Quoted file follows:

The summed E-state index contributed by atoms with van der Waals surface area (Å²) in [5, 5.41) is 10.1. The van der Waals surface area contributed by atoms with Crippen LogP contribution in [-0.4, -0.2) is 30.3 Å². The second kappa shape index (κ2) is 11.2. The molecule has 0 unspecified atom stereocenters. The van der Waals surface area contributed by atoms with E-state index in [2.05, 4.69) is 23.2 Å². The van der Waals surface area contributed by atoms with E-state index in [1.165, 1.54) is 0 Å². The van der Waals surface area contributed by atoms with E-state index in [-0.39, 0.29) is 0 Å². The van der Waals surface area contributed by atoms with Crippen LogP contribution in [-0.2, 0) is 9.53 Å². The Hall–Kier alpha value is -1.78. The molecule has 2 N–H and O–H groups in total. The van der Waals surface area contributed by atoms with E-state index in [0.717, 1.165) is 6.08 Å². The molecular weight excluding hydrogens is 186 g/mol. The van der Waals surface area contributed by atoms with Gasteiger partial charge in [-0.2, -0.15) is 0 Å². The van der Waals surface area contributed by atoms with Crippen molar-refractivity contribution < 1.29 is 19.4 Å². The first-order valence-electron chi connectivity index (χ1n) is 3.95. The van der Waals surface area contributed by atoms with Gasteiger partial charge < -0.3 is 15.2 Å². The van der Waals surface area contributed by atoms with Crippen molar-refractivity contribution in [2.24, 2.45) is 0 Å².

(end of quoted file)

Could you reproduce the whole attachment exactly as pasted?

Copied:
The summed E-state index contributed by atoms with van der Waals surface area (Å²) in [5, 5.41) is 10.1. The van der Waals surface area contributed by atoms with Crippen LogP contribution in [-0.4, -0.2) is 30.3 Å². The second kappa shape index (κ2) is 11.2. The molecule has 0 unspecified atom stereocenters. The van der Waals surface area contributed by atoms with E-state index in [2.05, 4.69) is 23.2 Å². The van der Waals surface area contributed by atoms with E-state index in [1.165, 1.54) is 0 Å². The van der Waals surface area contributed by atoms with E-state index in [-0.39, 0.29) is 0 Å². The van der Waals surface area contributed by atoms with Crippen LogP contribution in [-0.2, 0) is 9.53 Å². The Hall–Kier alpha value is -1.78. The molecule has 2 N–H and O–H groups in total. The van der Waals surface area contributed by atoms with E-state index in [0.717, 1.165) is 6.08 Å². The molecular weight excluding hydrogens is 186 g/mol. The van der Waals surface area contributed by atoms with Gasteiger partial charge in [-0.2, -0.15) is 0 Å². The van der Waals surface area contributed by atoms with Crippen molar-refractivity contribution < 1.29 is 19.4 Å². The first-order valence-electron chi connectivity index (χ1n) is 3.95. The van der Waals surface area contributed by atoms with Gasteiger partial charge < -0.3 is 15.2 Å². The van der Waals surface area contributed by atoms with Crippen molar-refractivity contribution in [2.24, 2.45) is 0 Å².